Tuesday, July 14, 2009

Step Aside a Little While

Finally, the hectic schedule I've been on since May is showing signs of slowing. At least for a few weeks. I don't hold any delusions that I'll be able to move permanently into a twenty-hours-a-week, eight-months-a-year work schedule any time soon--nor would it be wise to seriously hope for that, considering the Biblical injunctions against laziness and the fact that when I was in elementary school, it took somewhere around ten weeks to get totally bored with summer vacation.

Nonetheless, we all need our time off. Even those who love their careers to the point of bounding eagerly out of bed on Monday mornings have times when they want to forget they ever heard of work. Four seventy-hour weeks in a row, fifteen clients simultaneously deciding they need rush jobs on eighteen hours' notice, or ten straight work days where Murphy's Law seems to have become a coworker could burn anyone out. As often as not, it's not the actual work that causes the stress so much as the constant reminders of everything else that has to be done after the work of the moment is finished. If you're anything like me, those reminders don't need the physical interruptions of an incoming e-mail or ringing phone; your multi-tasking brain comes with a special "don't forget this or that" beeper that goes off every five minutes. It's not enough to avoid worrying about tomorrow (cf. Mt. 6:34); things quickly get to the point where one's sanity is tested by thinking half an hour ahead!

One reason many of us have so much trouble relaxing on our time "off" is that we let this high-tension mentality permeate our brains to the point we never really leave our work behind. I don't mean just that we physically carry work with us everywhere, or urge the office to call us for every loosely defined emergency; the worst part is the "baggage" we carry in our minds. We think constantly about what we'll do next week back at the office; we worry about the work that's piling up in our absence; we turn every casual conversation into a discussion of our career plans. Or we just transfer the most stressful of our work habits to our leisure time: we try to squeeze in all the activities we can, we feel guilty about relaxing, and we fume and fuss when things go wrong. Patricia Fry's article, "Your Vacation for Body, Mind, and Spirit," offers an interesting take on how our minds often stay in high gear even during vacation--and on what to do about it.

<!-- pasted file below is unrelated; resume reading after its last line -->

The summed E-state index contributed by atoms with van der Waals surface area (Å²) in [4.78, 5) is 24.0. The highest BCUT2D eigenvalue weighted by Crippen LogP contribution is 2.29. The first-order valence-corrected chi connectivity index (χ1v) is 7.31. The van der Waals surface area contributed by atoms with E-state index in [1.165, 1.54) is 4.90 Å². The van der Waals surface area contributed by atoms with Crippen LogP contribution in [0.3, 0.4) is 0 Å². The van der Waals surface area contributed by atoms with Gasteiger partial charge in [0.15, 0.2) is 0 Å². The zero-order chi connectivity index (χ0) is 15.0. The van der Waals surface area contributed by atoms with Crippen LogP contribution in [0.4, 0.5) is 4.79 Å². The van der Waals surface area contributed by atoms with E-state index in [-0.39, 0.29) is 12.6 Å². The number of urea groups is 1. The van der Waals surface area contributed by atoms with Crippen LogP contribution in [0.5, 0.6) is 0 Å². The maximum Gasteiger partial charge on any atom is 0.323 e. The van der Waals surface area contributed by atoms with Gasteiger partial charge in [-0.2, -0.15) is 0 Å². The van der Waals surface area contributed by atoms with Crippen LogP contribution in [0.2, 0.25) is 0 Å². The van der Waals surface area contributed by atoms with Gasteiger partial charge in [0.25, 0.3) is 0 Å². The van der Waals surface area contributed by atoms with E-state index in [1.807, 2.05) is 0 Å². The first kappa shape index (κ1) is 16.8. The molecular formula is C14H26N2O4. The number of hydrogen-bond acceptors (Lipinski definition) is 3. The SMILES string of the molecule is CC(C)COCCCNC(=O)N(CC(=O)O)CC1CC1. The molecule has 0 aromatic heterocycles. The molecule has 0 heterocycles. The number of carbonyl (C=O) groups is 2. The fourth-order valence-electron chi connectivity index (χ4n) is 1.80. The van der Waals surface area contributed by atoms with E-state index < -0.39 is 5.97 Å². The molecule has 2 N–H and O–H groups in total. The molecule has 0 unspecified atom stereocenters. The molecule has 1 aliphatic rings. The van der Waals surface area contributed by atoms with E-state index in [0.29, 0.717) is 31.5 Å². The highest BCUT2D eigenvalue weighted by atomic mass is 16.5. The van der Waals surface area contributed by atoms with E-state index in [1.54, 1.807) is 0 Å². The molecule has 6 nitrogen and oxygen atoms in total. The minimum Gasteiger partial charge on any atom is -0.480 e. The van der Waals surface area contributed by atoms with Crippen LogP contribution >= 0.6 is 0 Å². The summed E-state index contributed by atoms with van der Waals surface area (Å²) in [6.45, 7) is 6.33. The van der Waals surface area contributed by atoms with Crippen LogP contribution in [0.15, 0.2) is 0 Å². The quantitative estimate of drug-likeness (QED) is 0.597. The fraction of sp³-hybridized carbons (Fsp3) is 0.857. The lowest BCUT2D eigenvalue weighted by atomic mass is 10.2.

The best approach, of course, is the Biblical one of focusing our full attention on God. Most commentators agree that the Mosaic commands to take days, weeks, and years off from work (e.g., Ex. 20:8-11; 23:14-16; Lev. 25:1-7), while they certainly included the concepts of straight rest and of play, had a strong "spend more time getting to know your God" element. The Hebrew phrase translated "be still" in Ps. 46:10, which is paired with that idea of knowing God, carries the sense of total relaxation, even surrender--the implication being that we must stop struggling with worldly cares before we can fully savor God for everything He is.

God does command time off partly because He cares about our physical and emotional health. But even more than that, He wants to give us a lasting closeness to Himself that can only be nurtured through regular time away from everyday bustle.

In this world of rush and noise,
Filled with glittering, gaudy toys,
Where the strivings never cease,
How can anyone know peace?
Step aside a little while,
Pause to seek the Father's smile;
Turn to Him a willing ear:
Listen now His voice to hear.

In this world where deadlines loom,
Crowding out each second's room,
"Hurry, hurry" is the rule;
All this rush can be so cruel.
Step aside a little while,
Pause to seek the Father's smile;
He commanded Sabbath rest,
He Who knows which path is best.

In this world of endless strain,
Driven by the lust for gain,
And the siren song of greed,
What is it we really need?
Step aside a little while,
Pause to seek the Father's smile;
Let your worries on Him fall:
He will be your All in All.